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St Vincent & the Grenadines

Executive Summary

Executive Summary

The Financial Services Authority (‘FSA’) was established on November 12th 2012 as an autonomous statutory body pursuant to provisions of the Financial Services Authority Act, No. 33 of 2011 (‘the FSA Act’). The FSA was established for the purpose of regulating the international (offshore) financial and non-bank financial sectors, the latter comprising Credit Unions, Insurances, Pensions, Building Societies, Friendly Societies and Money Remitters.  The establishment of the FSA in 2012 was a regulatory development of historic significance to St. Vincent and the Grenadines, as it brought together an amalgam of different regulatory entities into a single regulatory body, which was unprecedented. Such constitution has yielded substantial benefits by consolidating resources and optimizing efficiencies.

The FSA’s role, functions and powers are outlined in the FSA Act and its regulatory objectives are enshrined in the FSA’s core guiding principles, also outlined therein.  These include, in sum, the protection and fair treatment of consumers, the enhancement of market integrity and financial stability, and the promotion of fair competition.  The FSA’s core role is to administer the provisions of the FSA Act and all other relevant enactments. Its core function is to supervise the operations of financial entities to promote compliance with their respective governing legislation and other applicable law, including the anti-money laundering (AML) and counter financing of terrorism (CFT) laws of this country. The FSA goes a step further to promote not only compliance with the law but international best practices.

The FSA Act equips the FSA with appropriate powers to be able to effectively carry out its functions and captures best international regulatory and supervisory practices. Its provisions address internationally accepted requirements of the FATF on AML and CFT, and that of the OECD on tax transparency, in key areas such as regulatory access to information and sanctioning powers available to regulators. The FSA Act bolsters existing exchange of information provisions in sector specific legislation, as well as the Exchange of Information Act. The mettle of this Act has withstood one of the highest regulatory tests in the form of intervention and assumption of administrative control of a major financial institution, without the need for a lengthy court process.

Apart from having a comprehensive legislated mandate and apposite regulatory powers, the FSA in its very early stages developed an appropriate accompanying administrative framework to properly discharge its functions. The FSA is staffed by a cadre of qualified multi-disciplinary professionals with relevant legal, financial, accounting and regulatory backgrounds. It is governed by an independent Board of Directors with requisite qualifications and experience in keeping with statutorily stipulated requirements.  It is also well buttressed by technical assistance from the Caribbean Regional Technical Assistance Centre (CARTAC), an IMF Funded technical assistance organization.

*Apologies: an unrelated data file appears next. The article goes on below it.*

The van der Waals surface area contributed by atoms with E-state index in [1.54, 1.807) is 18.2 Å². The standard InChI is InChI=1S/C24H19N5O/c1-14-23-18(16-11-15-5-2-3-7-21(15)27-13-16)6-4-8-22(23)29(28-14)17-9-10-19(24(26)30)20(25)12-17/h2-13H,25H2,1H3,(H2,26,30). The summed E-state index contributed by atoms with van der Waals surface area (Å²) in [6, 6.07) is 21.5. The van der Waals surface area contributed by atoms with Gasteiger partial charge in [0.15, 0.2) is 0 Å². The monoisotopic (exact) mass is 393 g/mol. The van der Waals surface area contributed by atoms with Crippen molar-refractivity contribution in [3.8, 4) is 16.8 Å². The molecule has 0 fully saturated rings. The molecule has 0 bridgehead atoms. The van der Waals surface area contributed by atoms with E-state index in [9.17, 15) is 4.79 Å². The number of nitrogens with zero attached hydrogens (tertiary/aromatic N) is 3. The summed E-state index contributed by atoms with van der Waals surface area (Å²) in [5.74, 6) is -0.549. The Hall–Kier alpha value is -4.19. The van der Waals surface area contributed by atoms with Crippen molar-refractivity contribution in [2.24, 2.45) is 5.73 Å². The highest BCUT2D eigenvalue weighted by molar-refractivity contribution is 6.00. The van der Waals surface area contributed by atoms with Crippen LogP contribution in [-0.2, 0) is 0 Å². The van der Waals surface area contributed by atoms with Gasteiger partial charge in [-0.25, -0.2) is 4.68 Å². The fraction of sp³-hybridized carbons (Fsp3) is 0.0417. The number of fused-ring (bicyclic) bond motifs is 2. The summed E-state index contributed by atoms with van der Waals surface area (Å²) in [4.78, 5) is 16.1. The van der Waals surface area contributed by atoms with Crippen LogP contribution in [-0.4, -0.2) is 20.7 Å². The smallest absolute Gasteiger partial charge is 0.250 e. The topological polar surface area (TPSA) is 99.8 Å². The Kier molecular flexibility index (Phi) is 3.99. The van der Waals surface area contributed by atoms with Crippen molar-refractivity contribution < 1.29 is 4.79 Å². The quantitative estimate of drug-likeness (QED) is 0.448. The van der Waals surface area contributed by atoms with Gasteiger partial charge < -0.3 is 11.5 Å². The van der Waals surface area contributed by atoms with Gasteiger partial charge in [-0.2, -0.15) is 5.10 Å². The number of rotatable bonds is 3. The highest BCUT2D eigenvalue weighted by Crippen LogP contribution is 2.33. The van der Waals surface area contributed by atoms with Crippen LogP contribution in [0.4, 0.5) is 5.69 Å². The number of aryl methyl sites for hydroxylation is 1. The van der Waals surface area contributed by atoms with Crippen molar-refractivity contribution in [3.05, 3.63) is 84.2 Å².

Over the past years, the FSA has forged full speed ahead to evolve into a professional and specialized organization, engaged in the responsible execution of its legal mandate. It has utilized wide ranging regulatory powers to undertake various regulatory and empowerment actions to foster compliance with governing legislation and to promote stability in the operations of financial entities.

The FSA urges that each member of the regulated sector ensures that it is well positioned to easily demonstrate its accountability as well as its integrity, to its consumers, stakeholders (particularly its regulator) and the public at large. Being able to demonstrate sound governance structure and systems, compliance with governing legislation, prudential requirements and best practices and thus transparency and accountability as an institution, is no longer a choice on the part of the regulated sector. Voluntariness has long been superseded by the practical imperative need for regulatory compliance in today’s financial world. Any deviation therefrom has the potential for irrepressible adverse impact on the micro and macro- economic stability and the reputation of our country, thus heightens the need for every member of the regulated sector to be able to demonstrate regulatory compliance, more so now than ever before.

Against this backdrop, it bears underscoring that the FSA cannot fail to have a strong appreciation of its own role, responsibilities and accountability. Such awareness invariably tends to become even more intensified when adverse situations arise or desired results are not attained, even though it is commonly recognized that even the best of regulatory efforts cannot always prevent failed institutions or fraud.  Thus, in awareness of the matrix of challenges which frequently arise, the FSA’s strategy and approach is reviewed on an ongoing basis, in order to continuously improve our results.

The FSA remains committed to working with the industry, stakeholders and fellow regulators, to ensure that mutual objectives of financial soundness, accountability, stability, sustainability and above all, the protection and preservation of fair treatment to consumers, are met.

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Executive Summary